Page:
Teaching Math Online: An In-Depth Teacher Interview

by All Star Staff

Mar 9, 2018 | Interviews, Online Degrees

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Mel Taylor
Online Math Professor
Ridgewater College, Willmar, Minnesota

Mel Taylor wanted to teach ever since she was in the 3rd grade. She has now been teaching math for over 38 years, and has specialized in teaching online math courses for eight years. For the last three years, she has been teaching online classes exclusively. We caught up with Mel not at her Minnesota school but—as you might expect—online.

Q: Tell us about your experience teaching online.

A: I began teaching Online Mathematics for Elementary Teachers so that students could complete their B.S. or B.A. degree in Elementary Education through an online program called DLiTE through Bemidji State University.

I am not very tech-savvy. I graduated from college when the slide rule was our calculator. I have become increasingly comfortable with online technology the more I teach online.

Q: How do online math classes work?

A: The advantages of online teaching are many. Students can be anywhere in the world and take my online courses. They can work on their assignments at any time of day or night and submit them at any point before the due date. I can also tutor them any day of the week and at any time. I use the chat room for this interaction and it may take anywhere from 15 minutes to three hours.

Another advantage of teaching online math is that students from other campuses throughout the world can access a course that may not be offered at their campus. Military personnel also find online classes of great help as they can continue their course work while stationed overseas.

The LMS platform that we use at Minnesota State and Community Colleges is called D2L (Desire to Learn). I use Dropbox, discussion boards, chat rooms and Skype. In addition, I do my own audio PowerPoint presentations for various math concepts that students can access on their own time. I assign weekly assignments, which students complete in Word documents and submit to me in Dropbox. They can also be hand-written and scanned or faxed. Tests are taken at test centers on our two campuses or are administered by a proctor at other locations.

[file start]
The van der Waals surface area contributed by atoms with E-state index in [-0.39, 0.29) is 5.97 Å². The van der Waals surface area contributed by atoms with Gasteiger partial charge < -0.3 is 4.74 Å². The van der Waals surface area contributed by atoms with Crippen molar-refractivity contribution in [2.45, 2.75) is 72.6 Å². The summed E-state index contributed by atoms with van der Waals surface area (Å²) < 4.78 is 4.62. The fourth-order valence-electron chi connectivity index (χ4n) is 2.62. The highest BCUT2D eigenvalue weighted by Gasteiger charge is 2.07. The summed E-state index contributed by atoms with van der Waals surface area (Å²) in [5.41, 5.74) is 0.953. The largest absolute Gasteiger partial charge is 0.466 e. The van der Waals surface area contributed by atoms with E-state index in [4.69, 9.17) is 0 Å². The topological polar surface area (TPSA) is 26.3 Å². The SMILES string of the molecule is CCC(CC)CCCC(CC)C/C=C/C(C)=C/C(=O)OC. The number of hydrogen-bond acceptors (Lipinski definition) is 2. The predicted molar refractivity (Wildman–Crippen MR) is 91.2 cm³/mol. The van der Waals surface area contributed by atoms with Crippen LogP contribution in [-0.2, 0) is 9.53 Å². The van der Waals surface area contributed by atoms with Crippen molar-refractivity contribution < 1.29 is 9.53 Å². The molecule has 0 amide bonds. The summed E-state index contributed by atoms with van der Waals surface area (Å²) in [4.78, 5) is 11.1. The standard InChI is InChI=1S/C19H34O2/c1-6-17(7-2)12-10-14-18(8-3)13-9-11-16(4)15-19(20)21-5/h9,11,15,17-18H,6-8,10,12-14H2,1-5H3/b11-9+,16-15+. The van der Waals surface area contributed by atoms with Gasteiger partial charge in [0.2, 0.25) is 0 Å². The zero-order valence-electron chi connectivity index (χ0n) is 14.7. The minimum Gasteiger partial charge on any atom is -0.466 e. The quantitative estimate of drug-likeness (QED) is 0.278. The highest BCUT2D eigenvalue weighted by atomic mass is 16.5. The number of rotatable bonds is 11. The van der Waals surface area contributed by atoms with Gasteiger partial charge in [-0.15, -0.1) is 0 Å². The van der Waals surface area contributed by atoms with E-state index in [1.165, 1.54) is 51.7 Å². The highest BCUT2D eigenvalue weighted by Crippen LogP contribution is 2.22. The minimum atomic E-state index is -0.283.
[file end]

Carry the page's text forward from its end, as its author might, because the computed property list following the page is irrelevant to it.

Q: How can students maximize the online experience?

A: Students first need to realize that taking a course online usually demands more time and effort than an on-campus class.

Keeping this in mind, they should make sure to set aside enough time each week for the course assignments and tests. It is helpful if they set up a regular time of day to work on their assignments, just like they would in a regular class. Online students who have problems might let their course work slide and then try to catch up in a hurry. This never works, especially in mathematics.

It is also helpful for students to help each other and I encourage them to ask as soon as they have a question so they don’t get bogged down. This is also why I have chat groups, so that students are forced to interact and help one other.

Q: What are some concerns of students coming to online education for the first time?

A: I was worried when I first started teaching online that it might be too impersonal, as I love to interact with students. I really have found the opposite to be true. I have become closer to some students than I might have on campus because I spend so much time with them online. I have also found that shy students will open up more online than they would have in person.

I was worried when I first started teaching online that it might be too impersonal, because I love to interact with students. I really have found the opposite to be true. I have become closer to some students than I might have on campus because I spend so much time with them online.

Students coming online for the first time might be nervous about navigating through a course, especially math, because many are very fearful of mathematics anyhow. That is why I suggest that students get into a course early and try out the technology before class begins.

I know what it was like when I started teaching online and didn’t know what to do. There were times I could have thrown the computer out the window…and almost did! I don’t want my students to feel that way.

Q: What would you recommend for online teachers?

A: Teachers need to realize that teaching online takes more time and effort than teaching on campus. Therefore, they need to give themselves plenty of time to prepare their courses. Here is some advice for online teachers that I’ve found helpful:

  • Start setting up each course six to 12 months ahead of time.
  • Send a welcome letter and syllabus to your students two to three weeks before class starts.
  • Make sure all assignments are clear, and that students know where to submit their assignments, chats, etc.
  • Don’t add any new assignments once the class has started.
  • Check your webpage and email regularly, and always respond to students in a timely manner

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